Album Insights: Joey Cape Discusses “Stitch Puppy” Solo Album



While Joey Cape is viewed by many as Lagwagon’s driving force, he’s also proved to be an intriguing solo artist with a knack for honest, upfront storytelling that leaves little to the imagination.

On his latest one-man effort, Stitch Puppy (released through Fat Wreck Chords), Cape is as insightful as ever, as he shares stripped-down tales of mental illness, violence, broken hearts, growing old and challenging life realizations. recently spoke with Cape about Stitch Puppy, his ability to maintain musical truth and not losing too many friends along the way.

Making a Solo Album, Versus a Lagwagon Album

“In many ways, making a solo album is much easier because I am not reliant on anyone else to get things finished, or to move forward in any way. The motivation is usually that I have time and am bored because Lagwagon is not always on tour, or working. When we’re not working, I have a studio at my house, so it’s easy for me to produce an album or work on something of my own. Sometimes when I have months off, I think, ‘I might as well make an album and do something I want to do.’ The main thing is being completely, wholeheartedly dedicated to what you think is the right thing to do musically and lyrically…and not have the feeling that other people are dependent on the album as an outlet.”

What was Being Thought About While Making Stitch Puppy 

“I had a loose enough concept where I wanted to touch upon the moments of my life that fall under the ‘learning experiences’ category. I write songs about things that happen in my life. I wrote ‘Broken’ about somebody close to me that deals with panic disorder, I wrote ‘Cope’ about a friend of mine who is going to prison for murdering his wife. It’s like, the hits keep on coming in your life. There are songs on the album about people I’ve lost. Everybody’s life is difficult…I just write about the things that happen.”

Writing Music as a Coping Method

“It does help quite a bit to write songs. There is a cathartic nature about it – and I hate to say that because it’s a cliché – but it’s true. It’s the same as when you talk about [issues] with someone. [Songwriting] is very similar to talking with a therapist or a friend about what’s going on. The difference is that you don’t have to inconvenience your friends by sitting them down and talking about these things. Also, you don’t have to pay a therapist who is using book science upon you. Writing is better because you’re working out issues on your own.”

People Emotionally Connecting to Stitch Puppy

“The most important thing is that people are identifying. If I ever hear that somebody can identify with something I wrote, hopefully that helps them have a little more empathy and compassion for somebody else. I don’t write with that in mind – I try to be really self-indulgent and write about things that affect me – but, [if people relate] that’s a great bonus.”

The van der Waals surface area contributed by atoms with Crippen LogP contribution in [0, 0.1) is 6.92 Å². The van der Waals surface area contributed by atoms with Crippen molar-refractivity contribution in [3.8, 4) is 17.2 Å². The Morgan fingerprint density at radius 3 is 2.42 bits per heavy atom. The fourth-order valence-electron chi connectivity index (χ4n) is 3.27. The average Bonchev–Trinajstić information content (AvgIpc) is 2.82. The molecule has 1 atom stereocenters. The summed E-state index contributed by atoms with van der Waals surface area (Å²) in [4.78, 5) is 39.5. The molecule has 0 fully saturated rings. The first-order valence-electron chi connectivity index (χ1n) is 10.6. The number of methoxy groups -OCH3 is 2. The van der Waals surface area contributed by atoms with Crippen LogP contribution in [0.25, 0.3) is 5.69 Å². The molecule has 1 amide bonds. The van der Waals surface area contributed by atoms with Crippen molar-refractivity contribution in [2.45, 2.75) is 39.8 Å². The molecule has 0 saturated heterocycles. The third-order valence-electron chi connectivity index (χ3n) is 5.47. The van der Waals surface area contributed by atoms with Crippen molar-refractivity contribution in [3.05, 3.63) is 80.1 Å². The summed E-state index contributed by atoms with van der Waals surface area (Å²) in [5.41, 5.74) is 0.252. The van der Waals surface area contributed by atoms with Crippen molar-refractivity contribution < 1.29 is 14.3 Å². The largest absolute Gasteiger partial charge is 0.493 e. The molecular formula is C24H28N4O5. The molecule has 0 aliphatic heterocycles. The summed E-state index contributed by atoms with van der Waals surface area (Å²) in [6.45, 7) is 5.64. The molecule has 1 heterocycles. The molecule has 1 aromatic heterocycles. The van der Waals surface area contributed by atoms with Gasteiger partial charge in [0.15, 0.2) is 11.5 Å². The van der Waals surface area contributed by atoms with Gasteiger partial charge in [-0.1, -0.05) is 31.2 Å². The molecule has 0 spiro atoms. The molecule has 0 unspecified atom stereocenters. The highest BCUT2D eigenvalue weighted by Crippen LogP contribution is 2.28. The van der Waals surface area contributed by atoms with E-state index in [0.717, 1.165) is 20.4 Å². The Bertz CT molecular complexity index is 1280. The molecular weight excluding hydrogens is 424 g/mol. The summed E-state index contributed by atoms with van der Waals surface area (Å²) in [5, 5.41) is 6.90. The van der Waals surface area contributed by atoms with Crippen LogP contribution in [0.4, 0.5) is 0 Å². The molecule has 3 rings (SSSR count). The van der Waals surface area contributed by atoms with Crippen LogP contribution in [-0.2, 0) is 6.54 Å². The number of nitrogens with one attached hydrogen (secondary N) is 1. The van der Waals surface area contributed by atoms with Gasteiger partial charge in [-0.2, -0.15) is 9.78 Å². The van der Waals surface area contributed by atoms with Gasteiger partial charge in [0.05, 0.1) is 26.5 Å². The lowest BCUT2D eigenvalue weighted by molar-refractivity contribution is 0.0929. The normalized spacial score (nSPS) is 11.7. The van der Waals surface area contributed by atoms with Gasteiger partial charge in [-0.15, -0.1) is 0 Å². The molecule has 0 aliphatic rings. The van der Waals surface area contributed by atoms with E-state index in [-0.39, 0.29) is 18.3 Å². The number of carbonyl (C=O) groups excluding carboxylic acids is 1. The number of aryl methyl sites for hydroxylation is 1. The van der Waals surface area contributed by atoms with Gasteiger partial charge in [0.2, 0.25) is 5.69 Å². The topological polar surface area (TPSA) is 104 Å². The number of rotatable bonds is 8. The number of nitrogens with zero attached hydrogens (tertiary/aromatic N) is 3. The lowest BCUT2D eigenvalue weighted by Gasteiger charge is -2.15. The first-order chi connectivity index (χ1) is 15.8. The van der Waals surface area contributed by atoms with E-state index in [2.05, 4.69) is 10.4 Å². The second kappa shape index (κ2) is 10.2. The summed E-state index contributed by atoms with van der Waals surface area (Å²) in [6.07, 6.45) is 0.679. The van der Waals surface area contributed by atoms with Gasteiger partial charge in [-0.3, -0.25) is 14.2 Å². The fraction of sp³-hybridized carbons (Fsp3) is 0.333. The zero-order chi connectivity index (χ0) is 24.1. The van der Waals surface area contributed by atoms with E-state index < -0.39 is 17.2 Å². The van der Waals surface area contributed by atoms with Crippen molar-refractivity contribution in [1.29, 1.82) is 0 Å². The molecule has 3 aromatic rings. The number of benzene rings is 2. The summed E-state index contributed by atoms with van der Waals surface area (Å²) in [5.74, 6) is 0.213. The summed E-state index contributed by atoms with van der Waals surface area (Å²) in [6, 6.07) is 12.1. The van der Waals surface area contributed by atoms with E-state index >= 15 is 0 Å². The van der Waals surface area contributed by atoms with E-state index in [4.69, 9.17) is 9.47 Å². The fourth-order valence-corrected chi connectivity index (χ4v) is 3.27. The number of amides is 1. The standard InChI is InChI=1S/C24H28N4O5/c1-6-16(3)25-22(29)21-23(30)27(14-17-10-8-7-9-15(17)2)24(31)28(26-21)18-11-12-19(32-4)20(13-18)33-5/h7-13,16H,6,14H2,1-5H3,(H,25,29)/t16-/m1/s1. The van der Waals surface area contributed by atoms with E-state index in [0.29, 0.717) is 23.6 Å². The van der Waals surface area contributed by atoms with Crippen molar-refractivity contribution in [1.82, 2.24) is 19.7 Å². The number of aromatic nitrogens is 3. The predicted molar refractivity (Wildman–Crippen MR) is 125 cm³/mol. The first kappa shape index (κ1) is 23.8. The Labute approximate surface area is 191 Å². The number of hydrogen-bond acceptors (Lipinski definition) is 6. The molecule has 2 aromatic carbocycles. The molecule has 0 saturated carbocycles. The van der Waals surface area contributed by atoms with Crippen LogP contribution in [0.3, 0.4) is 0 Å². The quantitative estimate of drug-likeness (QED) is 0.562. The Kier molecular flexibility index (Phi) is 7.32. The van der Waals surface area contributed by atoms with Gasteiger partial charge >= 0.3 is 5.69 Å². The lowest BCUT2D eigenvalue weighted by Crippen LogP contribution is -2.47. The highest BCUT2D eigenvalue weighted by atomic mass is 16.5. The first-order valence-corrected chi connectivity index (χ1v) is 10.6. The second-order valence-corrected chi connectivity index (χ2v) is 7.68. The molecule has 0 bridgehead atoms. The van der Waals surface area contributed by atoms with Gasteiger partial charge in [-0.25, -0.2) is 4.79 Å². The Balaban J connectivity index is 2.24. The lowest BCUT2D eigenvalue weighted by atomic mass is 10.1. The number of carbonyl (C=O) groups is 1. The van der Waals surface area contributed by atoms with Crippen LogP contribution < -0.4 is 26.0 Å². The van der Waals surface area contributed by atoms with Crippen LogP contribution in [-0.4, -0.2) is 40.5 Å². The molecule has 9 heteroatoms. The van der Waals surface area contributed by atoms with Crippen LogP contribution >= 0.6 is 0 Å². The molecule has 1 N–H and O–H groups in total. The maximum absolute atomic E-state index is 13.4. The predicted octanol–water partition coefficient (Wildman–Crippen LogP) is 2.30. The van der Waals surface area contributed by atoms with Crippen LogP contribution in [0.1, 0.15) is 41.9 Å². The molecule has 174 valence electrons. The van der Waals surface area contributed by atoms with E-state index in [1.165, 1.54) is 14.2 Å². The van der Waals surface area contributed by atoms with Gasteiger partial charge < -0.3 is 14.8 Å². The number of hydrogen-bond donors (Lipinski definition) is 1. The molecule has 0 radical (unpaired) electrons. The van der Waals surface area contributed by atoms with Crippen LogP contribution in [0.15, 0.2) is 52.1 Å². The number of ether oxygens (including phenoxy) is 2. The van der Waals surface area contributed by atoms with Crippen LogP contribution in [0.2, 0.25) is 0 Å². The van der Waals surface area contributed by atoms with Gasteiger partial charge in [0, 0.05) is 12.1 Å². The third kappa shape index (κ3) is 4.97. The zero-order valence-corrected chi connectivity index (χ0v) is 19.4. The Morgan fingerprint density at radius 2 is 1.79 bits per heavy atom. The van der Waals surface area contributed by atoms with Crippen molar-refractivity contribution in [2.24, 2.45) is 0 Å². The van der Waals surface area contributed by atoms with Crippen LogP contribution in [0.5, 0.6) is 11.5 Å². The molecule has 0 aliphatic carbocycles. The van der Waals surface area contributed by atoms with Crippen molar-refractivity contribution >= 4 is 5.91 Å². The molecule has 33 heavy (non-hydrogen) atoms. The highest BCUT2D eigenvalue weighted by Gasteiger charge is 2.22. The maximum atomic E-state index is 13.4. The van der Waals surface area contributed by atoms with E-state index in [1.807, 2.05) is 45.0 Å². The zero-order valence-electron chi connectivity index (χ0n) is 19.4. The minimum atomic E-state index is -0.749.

Holding Songs Back that are Too Personal 

“I always have, but that grey area seems to be getting smaller and smaller as I get older. I don’t know if you become braver or if you just become more foolish with the things you’ll admit. If you come up with a melody, there’s something that usually comes to mind that works with it. Often times – it’s a psychology thing that I don’t get – but something from your life just ends up on the paper. You have to honour that if you want to do the best thing you can do for the soul of a song. I definitely run into issues. With ‘Broken,’ I second-guessed writing about that, because there have been a few times in the past where friends of mine or people I am close with have said, ‘I know you wrote this song about me. There’s no one else in your life this could be about.’ That’s been good and bad. I’ll always admit to it, but sometimes that hurts peoples’ feelings…and I don’t want to do that. [But] my lyrics are better when I write the exact story – when I don’t try to disguise it.”

Getting More Reflective in Song, with Age

“There’s a real fine line between being jaded and a know-it-all and just being honest with your discoveries as you get older. On the humble side of things, we never stop learning. I’m open to that. And I’m open that I can be wrong at times. Even after lots of experiences, I don’t always understand the things happening around me. I might be more gifted as a therapist to the people I care about, because of all those experiences. But, that doesn’t mean it’s easier or that I have a greater understanding [about life.] There are so many variables and the older you get, the right outcome becomes getting humbler and more open-minded.”

-Adam Grant

Tour Dates:
09/25/15 London, ON Canada London Music Hall*%
09/26/15 Toronto, ON Canada Horseshoe*%
09/27/15 Laval, QC Canada Bar Le Repaire*%
09/29/15 Providence, RI The Parlour*%
09/30/15 New York, NY The Bowery Electric*%
10/01/15 Washington, DC Black Cat*%
10/02/15 Charlotte, NC The Milestone Club*
10/03/15 Atlanta, GA The Masquerade*
10/04/15 Charleston, SC Tin Roof*
10/06/15 Nashville, TN The End*
10/07/15 St. Louis, MO The Demo*
10/09/15 Denver, CO Larimer Lounge*
10/11/15 Tucson, AZ Club Congress*
10/13/15 Las Vegas, NV Beauty Bar*
10/14/15 San Diego, CA Brick By Brick*^
10/15/15 Santa Ana, CA Constellation Room*^
10/16/15 Santa Barbara, CA Velvet Jones* (w/ Dave Hause)
10/17/15 San Francisco, CA Bottom Of The Hill*^
10/30 – 11/1 Gainesville, FL The Fest

* – w/ Walt Hamburger, Brian Wahlstrom
^ – w/ Betty & The Boy
# – w/ KJ Jansen, Walt Hamburger, Brian Wahlstrom
% – w/ Jo Bergeron


Please be sure to follow us on Twitter @riffyou and at Home